Fisheries subsidies may lead to over capacity, over fishing, and finally to exhaustion of fisheries resources. This was noted at the Ministerial Conference. The Ministerial calls for identification of subsidies and prohibition of harmful subsidies. The Declaration pointed out that appropriate and effective special and differential treatment for developing and least developed countries should be an integral part of the negotiations since fisheries is an important sector for livelihood and food security in these countries.
Fishery is an important source of income and employment for a large section of poor people and plays an important role in poverty reduction in Bangladesh.
However, the sector suffers from lack of adequate support for its development. Therefore, Bangladesh should play an active role to include the provision of special and differential treatment in the fisheries subsidies negotiation, so that it retains flexibility to develop her fisheries sector.
Aid for Trade
It is an emerging concept. A governance structure is yet to be in place to mobilise and disburse the committed resources. The Director General of the WTO is to constitute a Task Force to design the governance structure which will provide its recommendations by July 2006 (Article 7 of main text). Once again Bangladesh needs to take adequate preparations to take advantage of these aid flows.
Major concerns in this regard are the followings:
It is not clear whether these resources are additional or being diverted from other commitments.
More importantly, whether there is a double or triple counting on account of resource commitments to MDGs and PRSP.
What is also not clear is whether disbursement of these funds will fall under the IMF and the World Bank conditionalities.
These resources are for all developing countries, and it is not clear how this will be targeted to LDCs.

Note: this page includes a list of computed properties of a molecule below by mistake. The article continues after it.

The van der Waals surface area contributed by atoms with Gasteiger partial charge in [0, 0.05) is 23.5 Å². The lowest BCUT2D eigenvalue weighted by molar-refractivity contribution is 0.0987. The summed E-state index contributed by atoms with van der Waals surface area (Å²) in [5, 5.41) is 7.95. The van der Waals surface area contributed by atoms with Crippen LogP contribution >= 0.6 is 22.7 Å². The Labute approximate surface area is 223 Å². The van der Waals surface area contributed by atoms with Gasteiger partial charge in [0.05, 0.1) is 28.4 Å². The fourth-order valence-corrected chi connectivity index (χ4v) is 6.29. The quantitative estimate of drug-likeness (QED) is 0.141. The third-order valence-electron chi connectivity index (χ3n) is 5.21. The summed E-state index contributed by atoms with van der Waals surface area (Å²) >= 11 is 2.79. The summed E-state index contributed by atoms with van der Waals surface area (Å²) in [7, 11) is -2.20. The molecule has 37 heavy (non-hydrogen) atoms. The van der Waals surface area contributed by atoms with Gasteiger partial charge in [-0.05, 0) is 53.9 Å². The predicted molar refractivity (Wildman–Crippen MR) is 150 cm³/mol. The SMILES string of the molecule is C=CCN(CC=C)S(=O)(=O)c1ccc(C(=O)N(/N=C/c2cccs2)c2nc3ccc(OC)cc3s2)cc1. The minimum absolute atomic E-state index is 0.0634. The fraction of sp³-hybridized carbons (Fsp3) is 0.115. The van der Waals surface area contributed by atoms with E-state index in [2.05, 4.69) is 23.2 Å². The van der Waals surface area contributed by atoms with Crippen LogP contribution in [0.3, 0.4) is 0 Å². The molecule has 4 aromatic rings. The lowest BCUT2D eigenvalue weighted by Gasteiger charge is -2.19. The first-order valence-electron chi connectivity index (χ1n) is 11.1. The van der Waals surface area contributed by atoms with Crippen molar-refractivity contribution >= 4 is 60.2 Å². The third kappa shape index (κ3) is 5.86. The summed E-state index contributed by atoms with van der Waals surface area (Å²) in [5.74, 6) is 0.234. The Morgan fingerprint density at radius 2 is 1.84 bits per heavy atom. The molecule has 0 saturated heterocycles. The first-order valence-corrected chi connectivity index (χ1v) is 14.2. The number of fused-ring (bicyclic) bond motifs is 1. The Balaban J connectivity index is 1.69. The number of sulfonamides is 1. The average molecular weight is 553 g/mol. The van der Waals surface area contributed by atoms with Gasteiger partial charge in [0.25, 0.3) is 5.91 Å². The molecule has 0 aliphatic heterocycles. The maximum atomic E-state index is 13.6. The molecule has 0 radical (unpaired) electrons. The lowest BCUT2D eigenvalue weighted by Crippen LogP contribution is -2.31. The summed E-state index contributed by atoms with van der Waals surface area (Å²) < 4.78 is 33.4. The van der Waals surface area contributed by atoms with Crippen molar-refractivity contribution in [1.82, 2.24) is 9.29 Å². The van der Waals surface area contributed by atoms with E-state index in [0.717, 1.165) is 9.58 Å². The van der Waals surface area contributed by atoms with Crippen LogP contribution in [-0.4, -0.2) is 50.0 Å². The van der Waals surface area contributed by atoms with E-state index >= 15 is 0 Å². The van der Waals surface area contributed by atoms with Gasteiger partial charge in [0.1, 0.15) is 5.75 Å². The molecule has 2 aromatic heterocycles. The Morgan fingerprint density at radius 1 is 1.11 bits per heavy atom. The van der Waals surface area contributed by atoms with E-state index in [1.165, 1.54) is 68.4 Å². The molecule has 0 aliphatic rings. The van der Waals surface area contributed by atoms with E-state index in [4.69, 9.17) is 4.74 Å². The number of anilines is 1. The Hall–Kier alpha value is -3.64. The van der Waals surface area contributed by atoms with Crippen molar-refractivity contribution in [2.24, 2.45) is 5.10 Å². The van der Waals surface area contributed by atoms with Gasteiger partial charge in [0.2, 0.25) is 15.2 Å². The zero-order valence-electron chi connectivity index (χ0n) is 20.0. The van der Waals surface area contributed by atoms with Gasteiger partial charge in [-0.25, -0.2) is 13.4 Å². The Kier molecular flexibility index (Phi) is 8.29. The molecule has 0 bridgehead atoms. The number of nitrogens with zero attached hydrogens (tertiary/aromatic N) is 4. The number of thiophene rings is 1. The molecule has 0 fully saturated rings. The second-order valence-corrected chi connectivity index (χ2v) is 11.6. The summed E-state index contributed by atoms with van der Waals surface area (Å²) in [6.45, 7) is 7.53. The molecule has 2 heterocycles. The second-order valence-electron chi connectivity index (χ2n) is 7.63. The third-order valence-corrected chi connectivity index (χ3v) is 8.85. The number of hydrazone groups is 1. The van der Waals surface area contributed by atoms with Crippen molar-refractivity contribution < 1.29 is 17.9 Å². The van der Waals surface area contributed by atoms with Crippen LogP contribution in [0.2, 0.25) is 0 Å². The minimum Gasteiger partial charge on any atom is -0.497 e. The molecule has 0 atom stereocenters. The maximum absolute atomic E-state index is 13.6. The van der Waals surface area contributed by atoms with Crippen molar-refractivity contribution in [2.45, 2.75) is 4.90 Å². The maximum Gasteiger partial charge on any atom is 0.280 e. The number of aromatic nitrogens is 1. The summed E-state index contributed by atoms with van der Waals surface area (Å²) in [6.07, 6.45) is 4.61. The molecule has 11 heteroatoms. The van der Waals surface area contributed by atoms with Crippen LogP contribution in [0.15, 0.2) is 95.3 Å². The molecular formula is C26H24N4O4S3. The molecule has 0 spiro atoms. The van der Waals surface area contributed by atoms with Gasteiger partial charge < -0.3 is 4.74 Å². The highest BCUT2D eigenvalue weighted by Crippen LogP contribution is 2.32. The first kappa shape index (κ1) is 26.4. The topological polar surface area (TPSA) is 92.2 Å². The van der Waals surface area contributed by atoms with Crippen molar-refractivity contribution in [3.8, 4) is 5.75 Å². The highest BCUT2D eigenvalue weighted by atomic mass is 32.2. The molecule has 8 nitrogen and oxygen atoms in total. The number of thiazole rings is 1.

Special and Differential Provisions Annex F includes LDC specific S and D proposals. Besides proposal 36 on Decision on Measures in favour of LDCs, which deal with DF-QF market access, there are four other LDC specific proposals which the members have agreed to adopt. These are: Proposal 23 relating to Understanding in Respect of Waivers of Obligations under the GATT 1994; Proposal 38 relating to Decision on Measures in Favour of Least Developed Countries; Proposal 84 relating to Agreement on Trade Related Investment Measures and Proposal 88 relating to Decision on Measures in Favour of LDCs Paragraph 1. The LDC-specific S&D proposals provide this specific group of countries preferential treatment in a number of areas including (a) waivers from taking obligations, (b) flexibility that allows LDCs to undertake commitments and concessions to the extent consistent with their individual development, financial and trade needs and their administrative and institutional capabilities, (c) allowing the LDCs to maintain, on a temporary basis, existing measures that deviate from their obligations under TRIMS and (d) call for coherence whereby development partners were asked not to subject LDCs to conditionalities on loans, grants and official development assistance that are inconsistent with their rights and obligations under the various WTO Agreements.
(To be continued)
The authors are the researchers of the Centre for Policy Dialogue (CPD), Bangladesh.